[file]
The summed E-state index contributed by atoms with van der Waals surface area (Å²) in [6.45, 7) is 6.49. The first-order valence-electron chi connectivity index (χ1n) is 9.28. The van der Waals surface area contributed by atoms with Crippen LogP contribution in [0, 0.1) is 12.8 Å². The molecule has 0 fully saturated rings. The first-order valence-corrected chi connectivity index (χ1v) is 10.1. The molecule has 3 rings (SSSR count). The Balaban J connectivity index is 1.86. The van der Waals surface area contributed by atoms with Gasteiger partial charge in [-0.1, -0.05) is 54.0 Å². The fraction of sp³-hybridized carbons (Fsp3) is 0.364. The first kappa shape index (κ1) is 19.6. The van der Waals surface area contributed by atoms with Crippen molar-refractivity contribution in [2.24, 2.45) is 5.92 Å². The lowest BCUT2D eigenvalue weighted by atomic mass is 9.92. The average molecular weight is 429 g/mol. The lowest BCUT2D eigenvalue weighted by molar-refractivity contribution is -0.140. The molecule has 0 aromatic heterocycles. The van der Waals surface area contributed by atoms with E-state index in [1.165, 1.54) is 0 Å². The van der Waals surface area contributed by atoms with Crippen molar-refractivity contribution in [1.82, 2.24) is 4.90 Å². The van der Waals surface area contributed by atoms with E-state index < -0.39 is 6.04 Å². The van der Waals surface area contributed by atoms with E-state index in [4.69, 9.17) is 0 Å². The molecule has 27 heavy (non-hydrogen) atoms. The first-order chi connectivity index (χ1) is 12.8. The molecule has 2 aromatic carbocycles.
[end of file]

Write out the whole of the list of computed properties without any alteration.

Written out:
The summed E-state index contributed by atoms with van der Waals surface area (Å²) in [6.45, 7) is 6.49. The first-order valence-electron chi connectivity index (χ1n) is 9.28. The van der Waals surface area contributed by atoms with Crippen LogP contribution in [0, 0.1) is 12.8 Å². The molecule has 0 fully saturated rings. The first-order valence-corrected chi connectivity index (χ1v) is 10.1. The molecule has 3 rings (SSSR count). The Balaban J connectivity index is 1.86. The van der Waals surface area contributed by atoms with Gasteiger partial charge in [-0.1, -0.05) is 54.0 Å². The fraction of sp³-hybridized carbons (Fsp3) is 0.364. The first kappa shape index (κ1) is 19.6. The van der Waals surface area contributed by atoms with Crippen molar-refractivity contribution in [2.24, 2.45) is 5.92 Å². The lowest BCUT2D eigenvalue weighted by atomic mass is 9.92. The average molecular weight is 429 g/mol. The lowest BCUT2D eigenvalue weighted by molar-refractivity contribution is -0.140. The molecule has 0 aromatic heterocycles. The van der Waals surface area contributed by atoms with E-state index in [1.165, 1.54) is 0 Å². The van der Waals surface area contributed by atoms with Crippen molar-refractivity contribution in [1.82, 2.24) is 4.90 Å². The van der Waals surface area contributed by atoms with E-state index < -0.39 is 6.04 Å². The van der Waals surface area contributed by atoms with E-state index in [4.69, 9.17) is 0 Å². The molecule has 27 heavy (non-hydrogen) atoms. The first-order chi connectivity index (χ1) is 12.8. The molecule has 2 aromatic carbocycles.